Second medical use means that chemical compounds or cells that are already used as active ingredients of medicine are used for a group of patients that are clearly different from the former group of patients or used for a region that is different from the former region of usage.
For example, Viagra was invented for treatment of a heart disease (heart attack) and later turned in to an ED medicine. Inventions based on second medical use of known chemical substances are eligible for patents, not only in Japan, but in several countries including America, Europe, Korea and China. When entering national phase in Japan with a European patent it is important to pay attention to the following. Usually in Europe inventions based on second medical use utilize Swiss type claims （"Use of a substance X for the manufacture of a medicament for the treatment of disease Y"）. However, if these claims are directly translated to Japanese, there is the problem that the claims refer to usage for manufacture, so the patent right might not be strong enough to oppose imported products or sales of the substance. Therefore in Japan, it is necessary to translate and amend the claims to turn the invention into an invention of a physical object (Invention of use).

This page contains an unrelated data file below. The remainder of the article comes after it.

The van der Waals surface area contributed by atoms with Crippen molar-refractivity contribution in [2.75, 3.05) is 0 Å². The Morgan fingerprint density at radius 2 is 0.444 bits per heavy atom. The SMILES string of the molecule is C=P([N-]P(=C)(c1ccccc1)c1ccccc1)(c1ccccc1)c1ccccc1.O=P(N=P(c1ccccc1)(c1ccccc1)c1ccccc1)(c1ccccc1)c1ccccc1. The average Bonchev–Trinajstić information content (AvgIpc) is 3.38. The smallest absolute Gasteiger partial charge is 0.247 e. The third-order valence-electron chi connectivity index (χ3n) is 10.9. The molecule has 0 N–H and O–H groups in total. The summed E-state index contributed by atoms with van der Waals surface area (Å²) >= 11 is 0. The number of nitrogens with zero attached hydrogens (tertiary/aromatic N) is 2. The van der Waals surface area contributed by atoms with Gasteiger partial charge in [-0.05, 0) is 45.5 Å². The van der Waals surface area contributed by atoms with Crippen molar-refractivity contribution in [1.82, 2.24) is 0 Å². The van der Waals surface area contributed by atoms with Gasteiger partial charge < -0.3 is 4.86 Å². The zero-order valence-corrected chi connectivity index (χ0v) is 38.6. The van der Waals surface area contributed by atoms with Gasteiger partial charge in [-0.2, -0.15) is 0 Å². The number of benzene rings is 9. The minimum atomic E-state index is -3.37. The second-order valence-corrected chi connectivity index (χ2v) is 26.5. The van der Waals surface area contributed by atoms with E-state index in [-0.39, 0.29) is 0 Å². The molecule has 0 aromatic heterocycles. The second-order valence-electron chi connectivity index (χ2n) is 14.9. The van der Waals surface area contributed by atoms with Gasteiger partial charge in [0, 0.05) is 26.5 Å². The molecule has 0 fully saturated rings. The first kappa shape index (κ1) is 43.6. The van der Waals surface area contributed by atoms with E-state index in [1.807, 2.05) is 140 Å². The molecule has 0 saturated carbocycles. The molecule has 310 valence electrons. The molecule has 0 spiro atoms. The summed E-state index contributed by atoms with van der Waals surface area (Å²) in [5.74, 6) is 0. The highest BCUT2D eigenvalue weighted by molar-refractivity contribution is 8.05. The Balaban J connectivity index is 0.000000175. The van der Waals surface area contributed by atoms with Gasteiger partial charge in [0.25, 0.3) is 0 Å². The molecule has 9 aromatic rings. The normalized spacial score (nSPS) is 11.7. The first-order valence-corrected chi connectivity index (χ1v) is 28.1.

Furthermore, since Swiss type claims have been abolished in Europe, future claims will turn into "Substance X for use in the treatment of disease Y” and thereby will be the same as claims for usage in Japan, therefore when entering national phase there will be less points to be cautious of.
However, in China, Swiss-type claims are currently the only way of validly claiming second medical uses of known substances. In Korea Swiss-type claims are not allowed and therefore they must be amended to claims directed to a pharmaceutical composition. (“ Substance treating disease Y comprising X as a main ingredient ”)